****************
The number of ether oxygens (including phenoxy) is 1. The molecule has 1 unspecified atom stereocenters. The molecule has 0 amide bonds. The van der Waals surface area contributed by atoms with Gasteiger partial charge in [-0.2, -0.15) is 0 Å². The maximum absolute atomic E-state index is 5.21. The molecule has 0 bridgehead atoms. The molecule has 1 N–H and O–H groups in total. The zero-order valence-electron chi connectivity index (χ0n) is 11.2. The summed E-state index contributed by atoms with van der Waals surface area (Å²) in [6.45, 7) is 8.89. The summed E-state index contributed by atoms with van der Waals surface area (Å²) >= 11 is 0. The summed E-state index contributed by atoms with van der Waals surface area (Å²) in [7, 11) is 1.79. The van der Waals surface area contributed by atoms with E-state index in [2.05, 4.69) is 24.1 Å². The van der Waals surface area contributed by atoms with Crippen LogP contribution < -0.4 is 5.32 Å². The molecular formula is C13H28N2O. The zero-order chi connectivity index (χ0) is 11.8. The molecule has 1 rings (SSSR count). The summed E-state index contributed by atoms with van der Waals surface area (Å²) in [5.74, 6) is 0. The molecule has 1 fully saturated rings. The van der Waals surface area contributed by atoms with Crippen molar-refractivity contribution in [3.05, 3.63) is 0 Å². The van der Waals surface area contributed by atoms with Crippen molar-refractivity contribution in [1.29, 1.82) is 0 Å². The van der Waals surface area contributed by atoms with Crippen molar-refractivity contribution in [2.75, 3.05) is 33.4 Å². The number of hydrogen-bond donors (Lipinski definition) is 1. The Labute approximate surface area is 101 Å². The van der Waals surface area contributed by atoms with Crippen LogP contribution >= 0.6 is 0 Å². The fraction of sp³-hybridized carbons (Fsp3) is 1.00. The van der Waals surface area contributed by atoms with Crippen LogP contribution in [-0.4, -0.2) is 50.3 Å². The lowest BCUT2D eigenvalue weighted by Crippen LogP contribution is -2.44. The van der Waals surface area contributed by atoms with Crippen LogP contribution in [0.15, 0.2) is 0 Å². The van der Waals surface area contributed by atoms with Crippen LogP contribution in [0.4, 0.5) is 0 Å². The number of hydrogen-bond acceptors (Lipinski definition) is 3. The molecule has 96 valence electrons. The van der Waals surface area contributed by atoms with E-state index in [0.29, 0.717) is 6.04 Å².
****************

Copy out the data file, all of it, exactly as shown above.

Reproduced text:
The number of ether oxygens (including phenoxy) is 1. The molecule has 1 unspecified atom stereocenters. The molecule has 0 amide bonds. The van der Waals surface area contributed by atoms with Gasteiger partial charge in [-0.2, -0.15) is 0 Å². The maximum absolute atomic E-state index is 5.21. The molecule has 0 bridgehead atoms. The molecule has 1 N–H and O–H groups in total. The zero-order valence-electron chi connectivity index (χ0n) is 11.2. The summed E-state index contributed by atoms with van der Waals surface area (Å²) in [6.45, 7) is 8.89. The summed E-state index contributed by atoms with van der Waals surface area (Å²) >= 11 is 0. The summed E-state index contributed by atoms with van der Waals surface area (Å²) in [7, 11) is 1.79. The van der Waals surface area contributed by atoms with E-state index in [2.05, 4.69) is 24.1 Å². The van der Waals surface area contributed by atoms with Crippen LogP contribution < -0.4 is 5.32 Å². The molecular formula is C13H28N2O. The zero-order chi connectivity index (χ0) is 11.8. The molecule has 1 rings (SSSR count). The summed E-state index contributed by atoms with van der Waals surface area (Å²) in [5.74, 6) is 0. The molecule has 1 fully saturated rings. The van der Waals surface area contributed by atoms with Crippen molar-refractivity contribution in [3.05, 3.63) is 0 Å². The van der Waals surface area contributed by atoms with Crippen molar-refractivity contribution in [1.29, 1.82) is 0 Å². The van der Waals surface area contributed by atoms with Crippen molar-refractivity contribution in [2.75, 3.05) is 33.4 Å². The number of hydrogen-bond donors (Lipinski definition) is 1. The Labute approximate surface area is 101 Å². The van der Waals surface area contributed by atoms with Crippen LogP contribution >= 0.6 is 0 Å². The fraction of sp³-hybridized carbons (Fsp3) is 1.00. The van der Waals surface area contributed by atoms with Crippen LogP contribution in [-0.4, -0.2) is 50.3 Å². The lowest BCUT2D eigenvalue weighted by Crippen LogP contribution is -2.44. The van der Waals surface area contributed by atoms with Crippen LogP contribution in [0.15, 0.2) is 0 Å². The van der Waals surface area contributed by atoms with Crippen LogP contribution in [0.4, 0.5) is 0 Å². The number of hydrogen-bond acceptors (Lipinski definition) is 3. The molecule has 96 valence electrons. The van der Waals surface area contributed by atoms with E-state index in [0.29, 0.717) is 6.04 Å².